The Austin Chronicle

Anthony Orum on Austin

By Michael Erard, May 23, 2003, Books

In Austin, a city of changes, a book like Anthony Orum's Power, Money & the People: The Making of Modern Austin is always relevant. It's the only urban history of Austin, tracing the early decisions that fixed the city's economy, politics, and sense of itself. Unfortunately, the book's availability has been spotty -- until late 2002, when an Oregon press, Wipf and Stock, reissued it. Written when Orum taught at the University of Texas and first published in 1987, it was used by Robert Caro in his Pulitzer Prize-winning biography of Lyndon Johnson, The Master of the Senate.

If sociologists sang love songs, Power, Money & the People is Orum's serenade to Austin, where he lived, happily, for 15 years, before moving to Chicago, where he teaches at the University of Illinois. For chapters on Austin's powerful neighborhood associations, its storied black community, and conflicts over land use, he interviewed hundreds of people. "I still love those stories people told me," he says, particularly the stories about the dams. "Without the dams," he says, "Austin wouldn't be the place it is now." Thanks to LBJ and others who brought federal money, dams provided electricity, work projects, and recreational facilities. Talented engineers who came to work on the dam stayed; the new lakes enabled a relaxed coastal culture. And dams made it worthwhile for urban entrepreneurs to shape their vision of the city, and for market entrepreneurs to get rich.

Another factor was the business and political leaders from the 1930s onward who refused heavy industry to keep Austin from looking like Northern cities with their tenements and unsightly factories. "They did all these little things incrementally, but it was as though they had laid the economic foundation for the takeoff that would occur in the mid- to late 1980s," Orum says.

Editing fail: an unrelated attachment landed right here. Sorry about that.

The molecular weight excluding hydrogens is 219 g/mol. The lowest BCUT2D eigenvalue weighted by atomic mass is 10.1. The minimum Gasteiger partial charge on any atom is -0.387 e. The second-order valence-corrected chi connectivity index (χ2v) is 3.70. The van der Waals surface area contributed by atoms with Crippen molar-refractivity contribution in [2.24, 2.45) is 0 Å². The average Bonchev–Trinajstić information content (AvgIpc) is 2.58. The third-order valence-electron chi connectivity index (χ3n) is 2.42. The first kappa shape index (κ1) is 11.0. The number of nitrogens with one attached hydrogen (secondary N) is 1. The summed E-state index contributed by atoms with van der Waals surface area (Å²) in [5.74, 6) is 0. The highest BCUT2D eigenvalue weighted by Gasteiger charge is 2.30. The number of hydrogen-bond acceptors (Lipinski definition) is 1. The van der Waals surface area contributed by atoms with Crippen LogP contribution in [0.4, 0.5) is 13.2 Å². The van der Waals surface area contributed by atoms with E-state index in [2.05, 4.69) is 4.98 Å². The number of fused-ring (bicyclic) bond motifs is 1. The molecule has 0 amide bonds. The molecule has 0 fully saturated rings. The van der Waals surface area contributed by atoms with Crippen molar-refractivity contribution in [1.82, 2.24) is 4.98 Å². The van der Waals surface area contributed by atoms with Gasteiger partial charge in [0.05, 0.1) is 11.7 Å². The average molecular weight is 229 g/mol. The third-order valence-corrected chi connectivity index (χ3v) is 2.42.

He thinks swank newcomers and old residents alike should read his book, because he knows Austin history better than Richard Florida does. In Florida's 2002 bestseller, The Rise of the Creative Class, Austin springs forth fully creative and cool from the collective brains of high tech entrepreneurs. That's wrong, Orum says. As Power, Money & the People tells you, the city we live in comes from millions of dollars of federal pork dam-building projects -- not so funky or creative after all.

"Richard's a regional economist," Orum says, "and somehow thinks that you can go in and identify these features of highly creative places [like Austin], and once you've got them clustered together, says, this is the package you can use." He says he admires Florida's book even though it doesn't tell the whole story. "I've studied at least two cities in great depth: Austin, an explosive city, and Milwaukee, basically an older industrial city. And I know, I know, that you cannot take the package that Richard has to the Milwaukee Chamber of Commerce and say, here, do this. As a historian, I see how these things are developed over a very long period of time." Unless you're writing about Paris, London, New York, or some other global city, publishers aren't very interested, so the fact that Orum's case study exists at all is unique. If he'd stayed in town, he says, he could have raised the book's profile.

After writing about Austin, Orum went on to study Chicago and London. "I was not a student of cities when I began to study Austin, but I am now," he wrote in the book's prologue. Through his work on global cities, he has realized one thing: Austin may be special, but it's not that interesting. Austin lacks the history and the social and ethnic diversity of Chicago or London, he says, that make it a less rich place to experience.

Still, Orum thinks Austin's uniqueness lies in how old and new conflicts work themselves out. What he calls "disjunctive elements" make the city special. "All you have to do," he says about the place he comes to visit two or three times a year, "is look out the window and see the hills."

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